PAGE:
First of all, then, I ask that supplications, prayers, petitions and
thanksgiving be offered for everyone, for kings and for all in
authority. (I Tm 2:1)
God’s fourth commandment also enjoins us to honor all who
for our good have received authority in society from God.
Those subject to authority should regard those in authority as
representatives of God. (The Catechism of the Catholic Church.)
Perhaps the title of this article caught you by surprise. Maybe you think it’s going to be a humorous, cynical little piece about the foibles and flaws of politicians. Wrong! And if you’re surprised by the title of the column, you’re probably even more skeptical about what the Word of God and the teaching of the Church has to say about politicians – about our need to pray for them, respect them, and even obey them.
At the beginning of the month I had the privilege of participating in several events related to the inauguration of public officials in Rhode Island – including the “Inaugural Mass” for the Governor and other General Officers of the State, their Inauguration at the State House, and the opening of the State Senate and House of Representatives.
At the Inaugural Mass at our beautiful Cathedral I made a point of thanking the State officials for their public service, I asked for God’s blessings upon their work, and I encouraged them to dedicate themselves to the task of promoting important moral virtues such as justice, peace, harmony and compassion.
At the Inauguration itself, I prayed that we would all “accept the challenge of service as surely as we accept the praise and glory that comes our way.”
And at the General Assembly, I invoked God’s presence and said, “We are grateful for the privilege of serving our community and we pray that with your help we will do so with generosity, honesty and humility.”
I have no idea if my words will have any lasting impact on our political leaders, but it doesn’t hurt to try. (By the way, some local journalists took exception to the fact that taxpayer funds were used to invite people to the Mass at the Cathedral, but it was a silly and short-sighted complaint. There’s a long tradition of the community praying for its leaders, and I can’t think of a more dignified and effective use of State funds – a very small amount by the way – than gathering citizens to ask for God’s blessings upon our leaders and motivating them to moral virtue and higher purpose.)
But, I digress . . .
“Politics” is defined as “the activities associated with the governance of a country or area.” That’s a fairly benign definition, but we know that it’s far more complicated than that. Public service is an important, difficult and challenging task, but someone’s got to do it and I’ve grown to appreciate those who have entered the political realm and are willing to share their personal gifts and professional experience with the community.
Oh, I’m keenly aware of the common perception that “all politicians are crooked” and without a doubt there are plenty of self-serving scoundrels in the political world. But let’s face it, there are scoundrels in every profession – corporate CEOs, union officials, police officers, media personalities, professional athletes, doctors, accountants, teachers, priests, and I dare say, even bishops. But that’s part of the human condition, isn’t it? And of course it’s always wrong to condemn all the members of a group because of the bad behavior of a few.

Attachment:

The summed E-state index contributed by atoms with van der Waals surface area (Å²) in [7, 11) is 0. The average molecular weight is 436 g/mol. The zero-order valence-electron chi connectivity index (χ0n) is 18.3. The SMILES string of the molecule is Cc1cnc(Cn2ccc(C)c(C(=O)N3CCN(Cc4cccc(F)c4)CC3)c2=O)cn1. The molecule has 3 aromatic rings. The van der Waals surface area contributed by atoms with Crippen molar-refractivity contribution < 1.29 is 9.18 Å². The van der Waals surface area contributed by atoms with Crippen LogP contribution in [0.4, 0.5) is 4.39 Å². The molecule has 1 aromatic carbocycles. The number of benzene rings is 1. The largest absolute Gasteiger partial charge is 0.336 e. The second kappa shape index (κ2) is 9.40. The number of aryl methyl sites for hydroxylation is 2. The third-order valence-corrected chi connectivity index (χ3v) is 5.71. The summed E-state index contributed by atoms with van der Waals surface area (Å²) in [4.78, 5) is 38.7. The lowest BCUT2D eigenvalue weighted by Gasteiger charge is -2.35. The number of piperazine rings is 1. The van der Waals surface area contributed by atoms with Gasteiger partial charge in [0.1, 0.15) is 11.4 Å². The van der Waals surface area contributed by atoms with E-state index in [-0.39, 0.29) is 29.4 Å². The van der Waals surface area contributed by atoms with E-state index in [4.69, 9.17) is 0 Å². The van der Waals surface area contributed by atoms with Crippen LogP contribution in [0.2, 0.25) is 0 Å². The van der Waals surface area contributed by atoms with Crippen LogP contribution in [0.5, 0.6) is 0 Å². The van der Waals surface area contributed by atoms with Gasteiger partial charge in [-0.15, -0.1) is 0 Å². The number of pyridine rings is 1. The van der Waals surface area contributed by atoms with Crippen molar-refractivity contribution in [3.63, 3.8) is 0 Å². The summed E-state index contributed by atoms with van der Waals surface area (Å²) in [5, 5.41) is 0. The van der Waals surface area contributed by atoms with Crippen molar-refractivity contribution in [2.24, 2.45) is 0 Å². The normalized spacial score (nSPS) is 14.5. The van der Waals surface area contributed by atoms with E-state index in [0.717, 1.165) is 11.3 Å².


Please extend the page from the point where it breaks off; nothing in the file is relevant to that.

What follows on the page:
Politicians have to make very significant sacrifices in their profession. During the election season they are involved in grueling, non-stop campaigning. Often they have commitments on evenings and weekends that take them away from their families. In terms of compensation, they usually make far less than they would in the private sector. Their personal behavior is always in the spotlight, and even their family problems become a topic of intense and sometimes irrational public debate.
I have to say, I’ve had very pleasant encounters with many of the federal, state and local office holders in Rhode Island. I’ve enjoyed our discussions and have found our political leaders to be intelligent, personable and respectful, even when I’ve voiced serious disagreement with some of their positions.
And I do believe it’s a serious responsibility of religious leaders – Catholic and others – to challenge pubic officials to promote the common good, remember the poor, the weak and the vulnerable, and promote moral values in their work. It’s about “speaking truth to power” and is a tradition well-founded in the Scriptures – beginning with the prophets of the Old Testament confronting the Kings of Israel and continuing in the New Testament with John the Baptist challenging Herod, even losing his head because of his courage. The challenge of political figures has also been a proud part of the history of the Church. I think, for example, of St. Thomas More steadfastly resisting the immoral schemes of Henry the VIII.
I can tell you that I have regularly challenged political leaders of this State, in private discussions and public statements, especially about human life issues and I will continue to do so. It’s part of my job. But whenever I do, it will be with personal respect and sincere appreciation of the nature of their work.
So, how should we relate to politicians? We should be grateful for their service. We should respect them and encourage them. When necessary we should challenge them. And we should pray for them, as they seek to fulfill their good and important vocation.
(This column originally appeared in The Providence Visitor)